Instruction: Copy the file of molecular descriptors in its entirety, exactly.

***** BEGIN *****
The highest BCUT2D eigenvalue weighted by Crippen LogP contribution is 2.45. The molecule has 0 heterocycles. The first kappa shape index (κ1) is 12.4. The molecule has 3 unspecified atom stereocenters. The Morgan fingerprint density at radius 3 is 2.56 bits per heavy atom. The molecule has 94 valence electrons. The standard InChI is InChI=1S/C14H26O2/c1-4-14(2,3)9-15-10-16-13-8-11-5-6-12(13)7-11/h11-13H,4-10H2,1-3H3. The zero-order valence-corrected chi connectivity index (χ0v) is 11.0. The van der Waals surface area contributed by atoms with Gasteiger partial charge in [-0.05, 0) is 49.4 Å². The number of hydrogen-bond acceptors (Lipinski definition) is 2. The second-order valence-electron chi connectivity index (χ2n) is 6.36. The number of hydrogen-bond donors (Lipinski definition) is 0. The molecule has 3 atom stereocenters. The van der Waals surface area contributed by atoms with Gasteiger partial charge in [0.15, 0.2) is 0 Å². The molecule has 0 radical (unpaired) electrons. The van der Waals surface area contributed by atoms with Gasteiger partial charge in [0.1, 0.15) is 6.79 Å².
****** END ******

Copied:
The highest BCUT2D eigenvalue weighted by Crippen LogP contribution is 2.45. The molecule has 0 heterocycles. The first kappa shape index (κ1) is 12.4. The molecule has 3 unspecified atom stereocenters. The Morgan fingerprint density at radius 3 is 2.56 bits per heavy atom. The molecule has 94 valence electrons. The standard InChI is InChI=1S/C14H26O2/c1-4-14(2,3)9-15-10-16-13-8-11-5-6-12(13)7-11/h11-13H,4-10H2,1-3H3. The zero-order valence-corrected chi connectivity index (χ0v) is 11.0. The van der Waals surface area contributed by atoms with Gasteiger partial charge in [-0.05, 0) is 49.4 Å². The number of hydrogen-bond acceptors (Lipinski definition) is 2. The second-order valence-electron chi connectivity index (χ2n) is 6.36. The number of hydrogen-bond donors (Lipinski definition) is 0. The molecule has 3 atom stereocenters. The van der Waals surface area contributed by atoms with Gasteiger partial charge in [0.15, 0.2) is 0 Å². The molecule has 0 radical (unpaired) electrons. The van der Waals surface area contributed by atoms with Gasteiger partial charge in [0.1, 0.15) is 6.79 Å².